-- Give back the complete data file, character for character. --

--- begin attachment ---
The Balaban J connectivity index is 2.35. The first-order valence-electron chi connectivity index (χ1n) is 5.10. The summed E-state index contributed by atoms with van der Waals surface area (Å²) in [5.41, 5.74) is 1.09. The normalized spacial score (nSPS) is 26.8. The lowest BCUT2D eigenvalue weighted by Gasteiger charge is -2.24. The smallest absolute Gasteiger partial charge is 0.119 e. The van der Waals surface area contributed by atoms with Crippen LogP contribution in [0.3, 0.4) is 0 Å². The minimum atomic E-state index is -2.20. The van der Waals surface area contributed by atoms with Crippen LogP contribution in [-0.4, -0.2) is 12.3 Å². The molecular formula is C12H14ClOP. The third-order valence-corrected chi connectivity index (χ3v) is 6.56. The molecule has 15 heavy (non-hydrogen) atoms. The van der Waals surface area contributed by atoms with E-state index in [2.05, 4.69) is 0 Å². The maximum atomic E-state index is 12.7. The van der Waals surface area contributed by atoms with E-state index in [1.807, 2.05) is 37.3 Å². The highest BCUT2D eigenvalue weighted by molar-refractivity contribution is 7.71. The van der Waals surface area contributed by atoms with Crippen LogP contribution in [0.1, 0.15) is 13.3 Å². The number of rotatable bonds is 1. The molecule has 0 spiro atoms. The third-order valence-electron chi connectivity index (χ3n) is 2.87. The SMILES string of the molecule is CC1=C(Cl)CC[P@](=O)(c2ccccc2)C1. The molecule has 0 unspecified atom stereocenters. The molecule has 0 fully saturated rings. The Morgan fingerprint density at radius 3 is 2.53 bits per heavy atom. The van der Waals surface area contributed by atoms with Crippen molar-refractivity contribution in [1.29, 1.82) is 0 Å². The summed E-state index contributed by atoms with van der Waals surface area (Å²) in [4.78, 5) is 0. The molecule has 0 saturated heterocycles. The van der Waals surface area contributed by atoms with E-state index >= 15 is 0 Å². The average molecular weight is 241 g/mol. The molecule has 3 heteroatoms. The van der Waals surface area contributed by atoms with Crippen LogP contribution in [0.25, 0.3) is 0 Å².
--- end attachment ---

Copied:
The Balaban J connectivity index is 2.35. The first-order valence-electron chi connectivity index (χ1n) is 5.10. The summed E-state index contributed by atoms with van der Waals surface area (Å²) in [5.41, 5.74) is 1.09. The normalized spacial score (nSPS) is 26.8. The lowest BCUT2D eigenvalue weighted by Gasteiger charge is -2.24. The smallest absolute Gasteiger partial charge is 0.119 e. The van der Waals surface area contributed by atoms with Crippen LogP contribution in [0.3, 0.4) is 0 Å². The minimum atomic E-state index is -2.20. The van der Waals surface area contributed by atoms with Crippen LogP contribution in [-0.4, -0.2) is 12.3 Å². The molecular formula is C12H14ClOP. The third-order valence-corrected chi connectivity index (χ3v) is 6.56. The molecule has 15 heavy (non-hydrogen) atoms. The van der Waals surface area contributed by atoms with E-state index in [2.05, 4.69) is 0 Å². The maximum atomic E-state index is 12.7. The van der Waals surface area contributed by atoms with E-state index in [1.807, 2.05) is 37.3 Å². The highest BCUT2D eigenvalue weighted by molar-refractivity contribution is 7.71. The van der Waals surface area contributed by atoms with Crippen LogP contribution in [0.1, 0.15) is 13.3 Å². The number of rotatable bonds is 1. The molecule has 0 spiro atoms. The third-order valence-electron chi connectivity index (χ3n) is 2.87. The SMILES string of the molecule is CC1=C(Cl)CC[P@](=O)(c2ccccc2)C1. The molecule has 0 unspecified atom stereocenters. The molecule has 0 fully saturated rings. The Morgan fingerprint density at radius 3 is 2.53 bits per heavy atom. The van der Waals surface area contributed by atoms with Crippen molar-refractivity contribution in [1.29, 1.82) is 0 Å². The summed E-state index contributed by atoms with van der Waals surface area (Å²) in [4.78, 5) is 0. The molecule has 0 saturated heterocycles. The van der Waals surface area contributed by atoms with E-state index >= 15 is 0 Å². The average molecular weight is 241 g/mol. The molecule has 3 heteroatoms. The van der Waals surface area contributed by atoms with Crippen LogP contribution in [0.25, 0.3) is 0 Å².